It’s exciting to see Shyamalan on such confident footing once more, all these years later.
In all the memories gathered together in "Gonzo: The Life and Work of Dr. Hunter S. Thompson," there was one subject I found conspicuously missing: The fact of the man's misery. Did he never have a hangover? The film finds extraordinary access to the people in his life, but not even from his two wives do we get a description I would dearly love to read, on what he was like in the first hour or two after he woke up. He was clearly, deeply, addicted to drugs and alcohol, and after a stupor-induced sleep he would have awakened in a state of withdrawal. He must have administered therapeutic dozes of booze or pills or something to quiet the tremors and the dread. What did he say at those times? How did he behave? Are the words "fear and loathing" autobiographical?
Of course, perhaps Thompson was immune. One of the eyewitnesses to his life says in wonderment, "You saw the stuff go in and there was no discernible effect." I don't think I believe that. If there was no discernible effect, how would you describe his behavior? If he had been sober all his life, would he have hunted wild pigs with a machine gun? Thompson was the most famous (or notorious) inebriate of his generation, but perhaps he really was one of those rare creatures who had no hangovers, despite the debaucheries of the day(s) before. How much did he consume? A daily bottle of bourbon, plus wine, beer, pills of every description.
The bottom line is, he got away with it, right up until his suicide, which he himself scripted and every one of his friends fully expected. As a journalist he got away with murder. He reported that during a presidential primary Edward Muskie ingested Ibogaine, a psychoactive drug administered by a "mysterious Brazilian doctor," and this information, which was totally fabricated, was actually picked up and passed along as fact. Thompson's joke may have contributed to Muskie's angry tantrums during the 1972 Florida primary. No other reporter could have printed such a lie, but Thompson was shielded by his legend: He could print anything. "Of all the correspondents," says Frank Mankiewicz, McGovern's 1972 campaign manager, "he was the least factual, but the most accurate."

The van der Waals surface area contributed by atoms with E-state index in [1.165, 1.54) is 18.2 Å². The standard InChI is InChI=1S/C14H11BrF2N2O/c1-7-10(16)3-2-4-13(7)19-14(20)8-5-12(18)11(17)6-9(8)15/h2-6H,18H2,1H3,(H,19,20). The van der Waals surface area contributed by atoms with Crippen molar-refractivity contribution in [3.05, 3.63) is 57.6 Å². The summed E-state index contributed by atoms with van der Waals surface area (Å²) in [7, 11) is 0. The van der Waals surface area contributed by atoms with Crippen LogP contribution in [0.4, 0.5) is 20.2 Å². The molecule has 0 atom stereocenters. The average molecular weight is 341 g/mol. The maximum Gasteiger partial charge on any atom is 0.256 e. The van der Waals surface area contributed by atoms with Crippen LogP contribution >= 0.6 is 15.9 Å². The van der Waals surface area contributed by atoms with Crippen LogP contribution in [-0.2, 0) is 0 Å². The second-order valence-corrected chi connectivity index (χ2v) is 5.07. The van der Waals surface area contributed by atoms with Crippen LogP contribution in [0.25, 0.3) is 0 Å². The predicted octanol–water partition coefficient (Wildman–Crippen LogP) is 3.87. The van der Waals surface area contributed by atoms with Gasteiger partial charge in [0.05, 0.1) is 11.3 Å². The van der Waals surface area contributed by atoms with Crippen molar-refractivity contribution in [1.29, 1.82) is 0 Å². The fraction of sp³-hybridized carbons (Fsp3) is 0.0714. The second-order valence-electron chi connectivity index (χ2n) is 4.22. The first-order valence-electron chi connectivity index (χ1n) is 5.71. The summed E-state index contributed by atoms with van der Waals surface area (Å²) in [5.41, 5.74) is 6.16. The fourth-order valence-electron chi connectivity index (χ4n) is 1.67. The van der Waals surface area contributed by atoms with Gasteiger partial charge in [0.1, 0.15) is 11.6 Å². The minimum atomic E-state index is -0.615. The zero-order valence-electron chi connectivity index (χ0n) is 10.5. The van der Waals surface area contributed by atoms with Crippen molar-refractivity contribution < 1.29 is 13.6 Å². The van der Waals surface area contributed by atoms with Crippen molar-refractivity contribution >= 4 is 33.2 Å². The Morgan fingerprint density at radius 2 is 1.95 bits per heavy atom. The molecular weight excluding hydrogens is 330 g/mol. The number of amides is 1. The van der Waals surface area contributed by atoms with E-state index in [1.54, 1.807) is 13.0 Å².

He was an explosive, almost hypnotic, writer, with a savage glee in his prose. I remember eagerly opening a new issue of Rolling Stone in the 1970s and devouring his work. A great deal of it was untrue, but it dealt in a kind of exalted super-truth, as when he spoke of Richard Nixon the vampire roaming the night in Washington. Thompson had never heard of objectivity. In 1972 he backed George McGovern as the Democratic nominee, and no calumny was too vile for him to attribute to McGovern's opponents in both parties. I suppose readers were supposed to know that and factor it into the equation.